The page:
Penn State spokeswoman Lisa Powers also disclosed that the Harrisburg-based U.S. attorney's office requested "reporting requirements of employers and staff relating to allegations of misconduct by staff or individuals associated with the university."
The new details were released a day after the Feb. 2 subpoena was first confirmed by the university. Powers said Penn State is fully cooperating with the request.
Heidi Havens, a spokeswoman for U.S. Attorney Peter J. Smith, declined to comment Friday on the subpoena.
Powers also revealed Friday that the request for "certain information" goes back to 1998, the year university police investigated a mother's complaint that Sandusky, then the football team's defensive coordinator, had showered with her 11-year-old son in a school locker room.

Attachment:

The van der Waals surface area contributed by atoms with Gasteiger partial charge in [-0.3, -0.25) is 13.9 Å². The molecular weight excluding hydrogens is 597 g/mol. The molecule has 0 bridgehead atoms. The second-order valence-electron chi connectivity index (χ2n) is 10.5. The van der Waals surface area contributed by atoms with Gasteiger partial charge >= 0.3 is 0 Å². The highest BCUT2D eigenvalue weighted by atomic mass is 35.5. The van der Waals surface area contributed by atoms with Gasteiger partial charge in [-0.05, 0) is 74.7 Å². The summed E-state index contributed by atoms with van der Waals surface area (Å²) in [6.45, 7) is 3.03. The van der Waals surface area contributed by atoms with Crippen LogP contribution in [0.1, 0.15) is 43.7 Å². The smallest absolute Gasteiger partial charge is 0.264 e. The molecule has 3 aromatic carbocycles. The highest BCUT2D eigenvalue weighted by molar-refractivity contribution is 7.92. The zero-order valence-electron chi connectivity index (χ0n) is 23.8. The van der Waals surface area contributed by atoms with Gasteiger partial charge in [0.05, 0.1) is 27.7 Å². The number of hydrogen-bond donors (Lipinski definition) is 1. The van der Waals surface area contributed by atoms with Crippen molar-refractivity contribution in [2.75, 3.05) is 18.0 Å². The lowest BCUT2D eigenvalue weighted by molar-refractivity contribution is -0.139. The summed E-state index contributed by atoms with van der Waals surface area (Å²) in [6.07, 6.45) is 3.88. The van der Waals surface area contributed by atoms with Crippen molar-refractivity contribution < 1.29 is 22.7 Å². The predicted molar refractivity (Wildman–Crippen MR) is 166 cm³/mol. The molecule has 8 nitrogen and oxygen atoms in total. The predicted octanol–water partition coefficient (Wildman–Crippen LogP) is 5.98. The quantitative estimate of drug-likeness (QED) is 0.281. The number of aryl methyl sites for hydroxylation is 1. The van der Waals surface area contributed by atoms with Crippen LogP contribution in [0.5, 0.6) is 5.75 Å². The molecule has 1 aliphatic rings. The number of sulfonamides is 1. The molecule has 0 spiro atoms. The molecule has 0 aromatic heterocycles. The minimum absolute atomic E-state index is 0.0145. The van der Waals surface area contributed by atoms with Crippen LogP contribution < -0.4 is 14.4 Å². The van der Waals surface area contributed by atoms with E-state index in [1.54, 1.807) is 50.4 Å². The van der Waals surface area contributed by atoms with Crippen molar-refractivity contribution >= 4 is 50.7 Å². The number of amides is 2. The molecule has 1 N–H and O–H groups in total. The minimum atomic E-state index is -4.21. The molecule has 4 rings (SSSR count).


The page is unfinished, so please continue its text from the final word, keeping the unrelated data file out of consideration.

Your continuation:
Sandusky, 68, is confined to his State College home as he awaits trial on 52 sex abuse charges. He denies the allegations.
Along with Sandusky and the university, the subpoena also sought information about athletic director Tim Curley, retired vice president Gary Schultz and former president Graham Spanier.
Spanier has not been charged with any crime.
Curley and Schultz await trial in Harrisburg on charges that they lied to a grand jury investigating Sandusky and failed to properly report suspected child abuse after a football team assistant told them of a 2002 incident involving Sandusky and a boy inside the team's showers. Curley and Schultz are free on bail. They are seeking dismissal of the charges.
Powers said the subpoena asked for "reporting requirements of employers and staff relating to allegations of misconduct by staff or individuals associated with the university."